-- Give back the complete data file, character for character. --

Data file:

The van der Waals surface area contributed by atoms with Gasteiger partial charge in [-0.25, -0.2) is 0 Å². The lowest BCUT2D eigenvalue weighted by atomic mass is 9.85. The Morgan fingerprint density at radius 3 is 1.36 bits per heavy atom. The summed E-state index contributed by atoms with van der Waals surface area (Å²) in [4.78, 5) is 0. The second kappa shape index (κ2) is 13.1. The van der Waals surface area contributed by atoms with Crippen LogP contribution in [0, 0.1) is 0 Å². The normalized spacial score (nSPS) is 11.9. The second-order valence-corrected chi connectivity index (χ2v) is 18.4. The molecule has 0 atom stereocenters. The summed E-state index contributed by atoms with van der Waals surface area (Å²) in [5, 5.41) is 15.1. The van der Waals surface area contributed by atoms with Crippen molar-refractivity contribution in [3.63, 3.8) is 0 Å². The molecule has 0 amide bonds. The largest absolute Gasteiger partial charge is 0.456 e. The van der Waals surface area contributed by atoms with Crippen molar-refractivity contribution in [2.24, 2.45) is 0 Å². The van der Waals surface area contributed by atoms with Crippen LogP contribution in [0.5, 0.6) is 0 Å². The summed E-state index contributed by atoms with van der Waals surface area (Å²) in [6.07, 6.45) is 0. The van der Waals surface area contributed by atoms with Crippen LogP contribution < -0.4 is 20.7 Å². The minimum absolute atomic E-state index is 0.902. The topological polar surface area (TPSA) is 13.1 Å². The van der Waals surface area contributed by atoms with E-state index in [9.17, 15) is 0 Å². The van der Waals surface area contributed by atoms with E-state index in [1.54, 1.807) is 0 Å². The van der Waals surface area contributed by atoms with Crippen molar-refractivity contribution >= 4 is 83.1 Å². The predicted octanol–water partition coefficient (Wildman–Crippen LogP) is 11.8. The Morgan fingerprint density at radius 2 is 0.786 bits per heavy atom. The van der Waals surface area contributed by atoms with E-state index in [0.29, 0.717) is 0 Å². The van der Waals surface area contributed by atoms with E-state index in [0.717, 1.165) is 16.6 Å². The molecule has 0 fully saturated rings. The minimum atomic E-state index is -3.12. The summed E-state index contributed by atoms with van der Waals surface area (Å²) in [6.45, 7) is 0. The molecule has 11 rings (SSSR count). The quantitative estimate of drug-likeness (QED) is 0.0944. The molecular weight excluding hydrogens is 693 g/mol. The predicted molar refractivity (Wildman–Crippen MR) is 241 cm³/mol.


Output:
The van der Waals surface area contributed by atoms with Gasteiger partial charge in [-0.25, -0.2) is 0 Å². The lowest BCUT2D eigenvalue weighted by atomic mass is 9.85. The Morgan fingerprint density at radius 3 is 1.36 bits per heavy atom. The summed E-state index contributed by atoms with van der Waals surface area (Å²) in [4.78, 5) is 0. The second kappa shape index (κ2) is 13.1. The van der Waals surface area contributed by atoms with Crippen LogP contribution in [0, 0.1) is 0 Å². The normalized spacial score (nSPS) is 11.9. The second-order valence-corrected chi connectivity index (χ2v) is 18.4. The molecule has 0 atom stereocenters. The summed E-state index contributed by atoms with van der Waals surface area (Å²) in [5, 5.41) is 15.1. The van der Waals surface area contributed by atoms with Crippen molar-refractivity contribution in [3.63, 3.8) is 0 Å². The molecule has 0 amide bonds. The largest absolute Gasteiger partial charge is 0.456 e. The van der Waals surface area contributed by atoms with Crippen molar-refractivity contribution in [2.24, 2.45) is 0 Å². The van der Waals surface area contributed by atoms with Crippen LogP contribution in [0.5, 0.6) is 0 Å². The summed E-state index contributed by atoms with van der Waals surface area (Å²) in [6.07, 6.45) is 0. The van der Waals surface area contributed by atoms with Crippen LogP contribution < -0.4 is 20.7 Å². The minimum absolute atomic E-state index is 0.902. The topological polar surface area (TPSA) is 13.1 Å². The van der Waals surface area contributed by atoms with E-state index in [9.17, 15) is 0 Å². The van der Waals surface area contributed by atoms with E-state index in [1.54, 1.807) is 0 Å². The van der Waals surface area contributed by atoms with Crippen molar-refractivity contribution >= 4 is 83.1 Å². The predicted octanol–water partition coefficient (Wildman–Crippen LogP) is 11.8. The Morgan fingerprint density at radius 2 is 0.786 bits per heavy atom. The van der Waals surface area contributed by atoms with E-state index in [0.29, 0.717) is 0 Å². The van der Waals surface area contributed by atoms with E-state index in [0.717, 1.165) is 16.6 Å². The molecule has 0 fully saturated rings. The minimum atomic E-state index is -3.12. The summed E-state index contributed by atoms with van der Waals surface area (Å²) in [6.45, 7) is 0. The molecule has 11 rings (SSSR count). The quantitative estimate of drug-likeness (QED) is 0.0944. The molecular weight excluding hydrogens is 693 g/mol. The predicted molar refractivity (Wildman–Crippen MR) is 241 cm³/mol.